Northwestern University Feinberg School of Medicine

Center for Genetic Medicine

Methylation Sequencing

The methylation of cytosines is a major epigenomic mechanism that modulates the primary genomic code. This leads to the formation of 5-methylcytosines (5mCs) at select sites of the genome. Cytosine methylation regulates gene expression and chromatin remodeling, and as a result plays important roles in many biological functions including embryonic development, cell differentiation, and stem cell pluripotency.  Abnormal DNA methylation can lead to diseases, such as cancer.

While DNA methylome analysis has for many years been conducted with the use of microarrays (such as the Illumina Infinium MethlyationEPIC BeadChips), DNA methylation sequencing is a newer genomics technology that maps cytosine methylation in the genome. To provide a representative picture of DNA methylation across the genome, NUSeq uses RRBS, or Reduced Representation of Bisulfite Sequencing, an approach that strikes a balance between genome coverage and cost-effectiveness/data manageability.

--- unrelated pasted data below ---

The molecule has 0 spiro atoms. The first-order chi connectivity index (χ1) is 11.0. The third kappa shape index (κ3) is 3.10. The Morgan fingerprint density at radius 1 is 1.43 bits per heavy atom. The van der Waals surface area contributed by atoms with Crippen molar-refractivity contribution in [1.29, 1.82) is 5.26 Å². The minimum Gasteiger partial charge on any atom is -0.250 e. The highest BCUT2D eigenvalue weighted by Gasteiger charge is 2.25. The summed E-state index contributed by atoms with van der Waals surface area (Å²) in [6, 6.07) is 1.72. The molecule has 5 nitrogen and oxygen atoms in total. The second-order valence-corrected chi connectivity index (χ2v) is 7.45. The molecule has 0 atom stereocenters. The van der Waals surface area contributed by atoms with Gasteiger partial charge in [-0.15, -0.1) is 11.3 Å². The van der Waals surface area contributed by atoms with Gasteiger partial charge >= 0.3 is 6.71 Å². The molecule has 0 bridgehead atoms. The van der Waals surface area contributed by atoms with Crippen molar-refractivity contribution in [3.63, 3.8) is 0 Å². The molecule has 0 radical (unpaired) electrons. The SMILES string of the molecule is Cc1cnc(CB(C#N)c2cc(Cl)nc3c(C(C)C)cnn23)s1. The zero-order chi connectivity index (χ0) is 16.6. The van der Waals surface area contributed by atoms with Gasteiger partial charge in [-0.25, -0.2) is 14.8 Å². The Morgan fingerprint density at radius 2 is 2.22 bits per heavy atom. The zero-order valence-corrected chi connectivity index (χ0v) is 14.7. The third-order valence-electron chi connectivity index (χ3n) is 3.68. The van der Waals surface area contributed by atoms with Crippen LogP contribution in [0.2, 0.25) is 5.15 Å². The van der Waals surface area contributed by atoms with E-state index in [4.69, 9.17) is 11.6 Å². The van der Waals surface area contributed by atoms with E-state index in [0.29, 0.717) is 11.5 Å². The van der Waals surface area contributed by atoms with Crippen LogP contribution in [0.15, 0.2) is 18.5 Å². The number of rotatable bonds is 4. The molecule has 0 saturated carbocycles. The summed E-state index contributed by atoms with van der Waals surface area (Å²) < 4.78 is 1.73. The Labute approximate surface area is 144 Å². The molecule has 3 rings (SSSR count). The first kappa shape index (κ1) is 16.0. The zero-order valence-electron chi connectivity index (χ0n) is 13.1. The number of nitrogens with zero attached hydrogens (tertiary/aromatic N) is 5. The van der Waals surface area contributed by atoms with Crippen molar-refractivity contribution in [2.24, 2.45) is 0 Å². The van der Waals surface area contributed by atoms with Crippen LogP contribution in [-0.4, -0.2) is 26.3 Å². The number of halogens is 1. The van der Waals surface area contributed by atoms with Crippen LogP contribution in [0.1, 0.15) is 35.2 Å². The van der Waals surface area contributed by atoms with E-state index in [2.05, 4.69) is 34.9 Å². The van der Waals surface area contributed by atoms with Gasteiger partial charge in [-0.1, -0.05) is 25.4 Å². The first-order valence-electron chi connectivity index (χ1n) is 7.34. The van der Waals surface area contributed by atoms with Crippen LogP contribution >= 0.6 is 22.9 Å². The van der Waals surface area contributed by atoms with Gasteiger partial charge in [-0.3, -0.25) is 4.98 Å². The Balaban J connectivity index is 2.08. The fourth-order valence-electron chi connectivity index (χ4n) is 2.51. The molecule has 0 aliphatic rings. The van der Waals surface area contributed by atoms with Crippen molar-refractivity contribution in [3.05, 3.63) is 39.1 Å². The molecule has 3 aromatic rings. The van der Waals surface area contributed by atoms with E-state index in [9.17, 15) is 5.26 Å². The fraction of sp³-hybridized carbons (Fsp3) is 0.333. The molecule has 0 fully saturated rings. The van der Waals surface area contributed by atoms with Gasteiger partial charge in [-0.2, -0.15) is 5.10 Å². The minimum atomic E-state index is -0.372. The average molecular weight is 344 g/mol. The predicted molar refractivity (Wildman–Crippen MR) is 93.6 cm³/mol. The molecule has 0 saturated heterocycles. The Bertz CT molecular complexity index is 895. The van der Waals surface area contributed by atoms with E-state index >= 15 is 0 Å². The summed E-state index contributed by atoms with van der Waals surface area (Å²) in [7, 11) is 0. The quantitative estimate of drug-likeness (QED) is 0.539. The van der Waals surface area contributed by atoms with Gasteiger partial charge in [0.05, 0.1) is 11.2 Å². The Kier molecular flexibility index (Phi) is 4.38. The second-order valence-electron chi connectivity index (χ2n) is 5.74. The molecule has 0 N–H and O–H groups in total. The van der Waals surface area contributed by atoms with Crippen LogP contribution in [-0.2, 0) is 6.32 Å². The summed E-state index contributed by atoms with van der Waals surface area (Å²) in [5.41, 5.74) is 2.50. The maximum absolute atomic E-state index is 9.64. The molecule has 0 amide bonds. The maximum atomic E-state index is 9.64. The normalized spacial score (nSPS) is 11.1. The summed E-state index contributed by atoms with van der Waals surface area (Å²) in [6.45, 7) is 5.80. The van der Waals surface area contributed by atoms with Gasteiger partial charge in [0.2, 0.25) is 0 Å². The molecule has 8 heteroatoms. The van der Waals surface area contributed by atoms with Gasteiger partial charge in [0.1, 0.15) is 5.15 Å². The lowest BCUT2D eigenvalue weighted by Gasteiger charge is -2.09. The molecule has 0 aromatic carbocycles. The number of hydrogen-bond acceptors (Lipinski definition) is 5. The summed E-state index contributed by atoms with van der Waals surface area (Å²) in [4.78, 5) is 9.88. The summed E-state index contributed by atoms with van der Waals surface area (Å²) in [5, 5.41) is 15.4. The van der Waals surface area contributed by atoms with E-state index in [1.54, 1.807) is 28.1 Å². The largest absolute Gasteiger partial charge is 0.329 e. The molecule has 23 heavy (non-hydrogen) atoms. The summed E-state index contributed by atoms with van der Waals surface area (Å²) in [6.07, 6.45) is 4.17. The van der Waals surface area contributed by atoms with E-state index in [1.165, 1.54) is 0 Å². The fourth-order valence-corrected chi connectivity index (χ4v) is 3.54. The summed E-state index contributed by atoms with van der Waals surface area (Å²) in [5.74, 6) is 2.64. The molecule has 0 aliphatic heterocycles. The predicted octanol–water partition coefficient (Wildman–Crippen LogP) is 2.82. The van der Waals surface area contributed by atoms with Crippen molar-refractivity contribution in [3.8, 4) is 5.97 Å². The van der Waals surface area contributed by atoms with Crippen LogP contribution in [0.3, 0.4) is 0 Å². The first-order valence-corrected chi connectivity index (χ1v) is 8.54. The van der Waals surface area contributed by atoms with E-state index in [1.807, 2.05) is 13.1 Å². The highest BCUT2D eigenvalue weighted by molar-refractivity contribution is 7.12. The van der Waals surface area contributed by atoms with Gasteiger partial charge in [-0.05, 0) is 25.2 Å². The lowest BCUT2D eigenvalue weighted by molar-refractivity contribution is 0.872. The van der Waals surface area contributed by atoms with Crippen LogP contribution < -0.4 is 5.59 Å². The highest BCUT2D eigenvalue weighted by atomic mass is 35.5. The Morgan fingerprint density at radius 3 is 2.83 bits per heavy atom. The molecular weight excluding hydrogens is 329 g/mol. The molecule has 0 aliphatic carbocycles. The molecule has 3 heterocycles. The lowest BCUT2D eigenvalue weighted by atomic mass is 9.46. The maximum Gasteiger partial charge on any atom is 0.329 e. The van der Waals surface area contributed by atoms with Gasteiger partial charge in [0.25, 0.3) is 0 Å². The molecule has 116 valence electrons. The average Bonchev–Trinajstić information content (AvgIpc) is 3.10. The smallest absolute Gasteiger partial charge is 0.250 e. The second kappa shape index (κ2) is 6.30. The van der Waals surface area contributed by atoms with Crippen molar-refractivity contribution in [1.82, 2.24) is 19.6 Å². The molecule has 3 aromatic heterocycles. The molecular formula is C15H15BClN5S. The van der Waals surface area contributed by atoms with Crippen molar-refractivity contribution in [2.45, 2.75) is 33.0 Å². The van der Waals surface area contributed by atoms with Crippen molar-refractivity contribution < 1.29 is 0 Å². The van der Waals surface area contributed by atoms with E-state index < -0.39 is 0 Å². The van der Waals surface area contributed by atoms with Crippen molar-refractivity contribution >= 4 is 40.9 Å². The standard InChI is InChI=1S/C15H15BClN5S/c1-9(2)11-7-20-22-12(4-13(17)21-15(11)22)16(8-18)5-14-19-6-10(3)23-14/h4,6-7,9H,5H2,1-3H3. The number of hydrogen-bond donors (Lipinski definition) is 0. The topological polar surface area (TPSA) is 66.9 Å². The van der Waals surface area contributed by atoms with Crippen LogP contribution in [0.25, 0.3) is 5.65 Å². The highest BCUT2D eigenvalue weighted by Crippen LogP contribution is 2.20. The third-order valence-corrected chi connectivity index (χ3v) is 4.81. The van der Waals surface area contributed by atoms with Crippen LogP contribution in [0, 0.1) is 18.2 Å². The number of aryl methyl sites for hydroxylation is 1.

To perform RRBS, NUSeq starts with high-quality genomic DNA. Firstly, the genomic DNA is digested with a methylation-insensitive restriction enzyme, such as MspI. The digested DNA fragments are then subjected to major steps, including adapter ligation, bisulfite conversion, and PCR, to generate a library for sequencing.

RRBS DNA Methylation Sequencing Library Prep Pricing
ServicesNU/CBCExternalIndustrialUnit
Library Prep$300.00$330.00$375.00Sample